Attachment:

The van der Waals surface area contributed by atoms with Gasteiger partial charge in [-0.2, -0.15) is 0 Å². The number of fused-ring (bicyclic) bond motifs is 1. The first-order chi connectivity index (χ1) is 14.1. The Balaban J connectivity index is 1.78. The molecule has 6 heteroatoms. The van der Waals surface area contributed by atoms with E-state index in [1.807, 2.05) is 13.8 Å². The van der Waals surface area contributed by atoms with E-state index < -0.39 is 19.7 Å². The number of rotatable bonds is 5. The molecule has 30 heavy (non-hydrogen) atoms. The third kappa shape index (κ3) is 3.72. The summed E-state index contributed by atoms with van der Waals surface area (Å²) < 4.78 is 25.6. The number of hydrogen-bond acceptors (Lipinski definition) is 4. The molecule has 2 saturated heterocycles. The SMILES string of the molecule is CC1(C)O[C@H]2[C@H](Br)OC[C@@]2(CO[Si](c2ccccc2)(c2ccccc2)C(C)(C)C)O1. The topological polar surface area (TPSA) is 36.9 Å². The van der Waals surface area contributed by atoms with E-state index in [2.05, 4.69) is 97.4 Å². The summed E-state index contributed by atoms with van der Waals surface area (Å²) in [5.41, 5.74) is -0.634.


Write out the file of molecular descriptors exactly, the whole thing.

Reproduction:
The van der Waals surface area contributed by atoms with Gasteiger partial charge in [-0.2, -0.15) is 0 Å². The number of fused-ring (bicyclic) bond motifs is 1. The first-order chi connectivity index (χ1) is 14.1. The Balaban J connectivity index is 1.78. The molecule has 6 heteroatoms. The van der Waals surface area contributed by atoms with E-state index in [1.807, 2.05) is 13.8 Å². The van der Waals surface area contributed by atoms with E-state index < -0.39 is 19.7 Å². The number of rotatable bonds is 5. The molecule has 30 heavy (non-hydrogen) atoms. The third kappa shape index (κ3) is 3.72. The summed E-state index contributed by atoms with van der Waals surface area (Å²) < 4.78 is 25.6. The number of hydrogen-bond acceptors (Lipinski definition) is 4. The molecule has 2 saturated heterocycles. The SMILES string of the molecule is CC1(C)O[C@H]2[C@H](Br)OC[C@@]2(CO[Si](c2ccccc2)(c2ccccc2)C(C)(C)C)O1. The topological polar surface area (TPSA) is 36.9 Å². The van der Waals surface area contributed by atoms with E-state index in [2.05, 4.69) is 97.4 Å². The summed E-state index contributed by atoms with van der Waals surface area (Å²) in [5.41, 5.74) is -0.634.